The shift in retail to a more omni-channel world is dramatic and profound. And since the term “omni-channel” gets thrown around a lot–often vaguely or carelessly–let me be clear about what I mean: more and more customers are becoming engaged in utilizing multiple channels–stores, mobile, online, social networks and the like–to explore, research and transact.
One important implication of this phenomenon is that many consumers are becoming what I call “blended channel” customers; sometimes choosing to transact in physical stores, sometimes buying online. And they commonly use multiple sources to aid in the decision journey, regardless of where their ultimate transaction may be recorded.
Their loyalty is to the brand, not a channel.The pressure, therefore, is on retailers to become more channel-agnostic, break down their operational silos and create a frictionless experience across channels if they hope to win over this growing cohort.
So, at one level, it’s easy to understand the retail industry’s frantic quest for so-called omni-channel excellence. But the success from omni-channel will not be evenly distributed–and for reasons that go beyond a given company’s willingness to invest or their capability to execute well.
What many leaders and analysts fail to appreciate is that as customers migrate even a small portion of their purchasing from physical stores to digital channels, a number of important dynamics come into play, and a huge dilemma may emerge.
It’s important to understand that the transaction economics of physical stores and direct-to-consumer (D2C) are quite different. Brick and mortar is mostly a fixed cost business characterized by lots of capital tied up in real estate and the supply chain, married with some relatively high costs just to stay open and staff the store during typical open hours. By contrast, above a basic scale, D2C is highly variable. In most cases, it costs more or less the same to take an order, process it, pick it out of central inventory, pack it up and ship it, regardless of whether the item is priced at $15 or $150. Generally speaking, the higher the average order size, the greater the profitability. If you sell cheap stuff on-line–particularly if you can’t recover your shipping costs from the consumer–good luck making any money.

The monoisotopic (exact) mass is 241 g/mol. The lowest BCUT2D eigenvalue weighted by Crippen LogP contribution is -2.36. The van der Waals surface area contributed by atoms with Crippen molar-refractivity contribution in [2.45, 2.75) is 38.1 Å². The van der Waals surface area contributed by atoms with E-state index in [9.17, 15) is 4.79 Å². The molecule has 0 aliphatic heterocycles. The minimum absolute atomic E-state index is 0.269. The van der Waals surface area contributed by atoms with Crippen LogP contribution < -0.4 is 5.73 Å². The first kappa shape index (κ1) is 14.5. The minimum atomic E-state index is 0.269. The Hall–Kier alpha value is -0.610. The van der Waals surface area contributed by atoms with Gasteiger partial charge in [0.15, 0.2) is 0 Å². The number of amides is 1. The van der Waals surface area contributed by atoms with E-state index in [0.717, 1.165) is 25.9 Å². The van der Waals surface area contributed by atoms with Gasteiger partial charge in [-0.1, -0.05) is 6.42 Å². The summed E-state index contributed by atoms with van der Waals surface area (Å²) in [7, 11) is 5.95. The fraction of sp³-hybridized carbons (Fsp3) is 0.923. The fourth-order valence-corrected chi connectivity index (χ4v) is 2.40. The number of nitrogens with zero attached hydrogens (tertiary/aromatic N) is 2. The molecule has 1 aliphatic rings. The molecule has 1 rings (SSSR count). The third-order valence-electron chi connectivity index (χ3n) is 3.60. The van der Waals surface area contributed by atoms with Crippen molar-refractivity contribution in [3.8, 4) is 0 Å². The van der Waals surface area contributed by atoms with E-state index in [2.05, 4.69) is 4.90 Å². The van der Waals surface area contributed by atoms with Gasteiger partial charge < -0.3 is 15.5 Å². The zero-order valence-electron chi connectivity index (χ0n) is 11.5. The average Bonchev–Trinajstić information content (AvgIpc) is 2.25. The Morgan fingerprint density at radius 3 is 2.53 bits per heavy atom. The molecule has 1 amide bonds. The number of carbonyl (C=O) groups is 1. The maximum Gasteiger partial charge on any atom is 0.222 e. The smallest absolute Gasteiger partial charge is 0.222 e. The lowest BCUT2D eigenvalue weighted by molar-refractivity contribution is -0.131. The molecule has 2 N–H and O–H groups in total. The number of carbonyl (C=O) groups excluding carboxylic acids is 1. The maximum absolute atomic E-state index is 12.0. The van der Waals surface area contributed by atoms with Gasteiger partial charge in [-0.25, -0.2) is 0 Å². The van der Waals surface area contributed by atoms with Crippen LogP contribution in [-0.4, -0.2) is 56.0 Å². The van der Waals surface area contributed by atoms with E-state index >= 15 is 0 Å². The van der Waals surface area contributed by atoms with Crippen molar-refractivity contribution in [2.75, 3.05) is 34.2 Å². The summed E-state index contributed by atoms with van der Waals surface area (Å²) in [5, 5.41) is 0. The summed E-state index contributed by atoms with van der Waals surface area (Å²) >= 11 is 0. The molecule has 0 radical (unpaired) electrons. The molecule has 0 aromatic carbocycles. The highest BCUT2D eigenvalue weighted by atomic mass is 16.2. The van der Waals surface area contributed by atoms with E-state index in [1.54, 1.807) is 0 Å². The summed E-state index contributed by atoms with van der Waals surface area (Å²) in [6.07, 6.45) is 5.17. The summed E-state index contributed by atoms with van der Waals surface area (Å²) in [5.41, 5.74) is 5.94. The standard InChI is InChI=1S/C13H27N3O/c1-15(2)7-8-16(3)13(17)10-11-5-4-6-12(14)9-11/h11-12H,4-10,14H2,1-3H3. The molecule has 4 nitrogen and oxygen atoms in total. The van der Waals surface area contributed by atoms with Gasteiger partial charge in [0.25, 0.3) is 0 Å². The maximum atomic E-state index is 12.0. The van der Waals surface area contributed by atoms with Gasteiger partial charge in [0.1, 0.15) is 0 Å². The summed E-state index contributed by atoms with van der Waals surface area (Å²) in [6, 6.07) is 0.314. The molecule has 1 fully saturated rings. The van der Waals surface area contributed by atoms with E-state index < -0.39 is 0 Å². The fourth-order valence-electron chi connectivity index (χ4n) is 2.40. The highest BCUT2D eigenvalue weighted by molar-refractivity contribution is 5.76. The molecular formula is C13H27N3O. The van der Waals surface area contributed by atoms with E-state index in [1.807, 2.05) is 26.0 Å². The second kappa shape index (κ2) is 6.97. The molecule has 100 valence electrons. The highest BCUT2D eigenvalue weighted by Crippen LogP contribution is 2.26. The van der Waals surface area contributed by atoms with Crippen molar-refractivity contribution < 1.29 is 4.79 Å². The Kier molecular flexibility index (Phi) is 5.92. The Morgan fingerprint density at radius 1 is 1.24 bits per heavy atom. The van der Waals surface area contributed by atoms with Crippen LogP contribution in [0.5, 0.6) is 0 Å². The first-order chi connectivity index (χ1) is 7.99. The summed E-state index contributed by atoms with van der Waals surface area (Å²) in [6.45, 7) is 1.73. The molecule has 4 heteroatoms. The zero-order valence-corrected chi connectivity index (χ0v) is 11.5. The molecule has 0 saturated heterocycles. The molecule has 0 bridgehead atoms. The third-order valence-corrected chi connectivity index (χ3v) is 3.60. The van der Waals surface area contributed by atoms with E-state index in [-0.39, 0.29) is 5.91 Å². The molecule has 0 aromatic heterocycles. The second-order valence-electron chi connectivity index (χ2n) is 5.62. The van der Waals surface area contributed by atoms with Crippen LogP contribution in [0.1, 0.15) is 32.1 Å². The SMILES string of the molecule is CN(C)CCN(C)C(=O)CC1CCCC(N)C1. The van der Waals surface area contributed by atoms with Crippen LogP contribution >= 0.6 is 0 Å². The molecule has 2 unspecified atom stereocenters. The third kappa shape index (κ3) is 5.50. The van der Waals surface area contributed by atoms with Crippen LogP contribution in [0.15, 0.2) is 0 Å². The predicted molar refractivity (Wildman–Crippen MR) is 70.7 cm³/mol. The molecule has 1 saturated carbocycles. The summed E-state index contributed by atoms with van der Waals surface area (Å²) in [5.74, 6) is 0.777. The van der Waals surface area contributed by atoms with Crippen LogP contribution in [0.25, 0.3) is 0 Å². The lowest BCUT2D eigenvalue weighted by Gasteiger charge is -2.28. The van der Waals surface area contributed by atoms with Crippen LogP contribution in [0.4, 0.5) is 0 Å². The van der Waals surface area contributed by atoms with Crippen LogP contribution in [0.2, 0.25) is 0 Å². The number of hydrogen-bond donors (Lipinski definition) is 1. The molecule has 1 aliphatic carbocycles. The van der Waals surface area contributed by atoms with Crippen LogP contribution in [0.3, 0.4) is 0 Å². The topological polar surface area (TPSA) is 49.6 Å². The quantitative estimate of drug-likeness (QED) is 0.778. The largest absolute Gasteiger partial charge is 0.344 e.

So if the variable economics of the digital channel are superior to brick and mortar–everything else being equal–the more customers become omni-channel in their behavior, the better a brand’s economics become. This is one of the reasons you’ve seen brands with higher average order sizes (e.g. Nordstrom, Neiman Marcus) investing aggressively in building out their e-commerce capabilities for over a decade.
If the marginal economics of the digital channel are worse than bricks & mortar AND the brand is growing slowly or not all, a real dilemma emerges. On the one hand, changing consumer preferences essentially demand investments in omni-channel capabilities. And this is no cheap date. Yet as customers migrate from stores to online, the overall economics deteriorate in the aggregate. Worse still, a dramatic shift away from physical stores to e-commerce will make many stores questionable economic propositions. Yet, closing those stores may cause the loss of some or all of a blended channel customer’s business. It’s easy to see this as the start of a downward spiral (I’m looking at you RadioShack).
From a consumer’s point of view, the deployment and improvement of omni-channel capabilities is a bonanza. From a retailer’s point of view, the rush to all things omni-channel–without a clear understanding of the underlying economics, the different behaviors by different customer segments and how physical channels interact with digital channels to deliver a remarkable total customer experience –can lead to some very serious mistakes.
Note: For an insightful and data rich discussion of many of these issues, I wholeheartedly recommend Kevin Hillstrom’s blog: http://blog.minethatdata.com/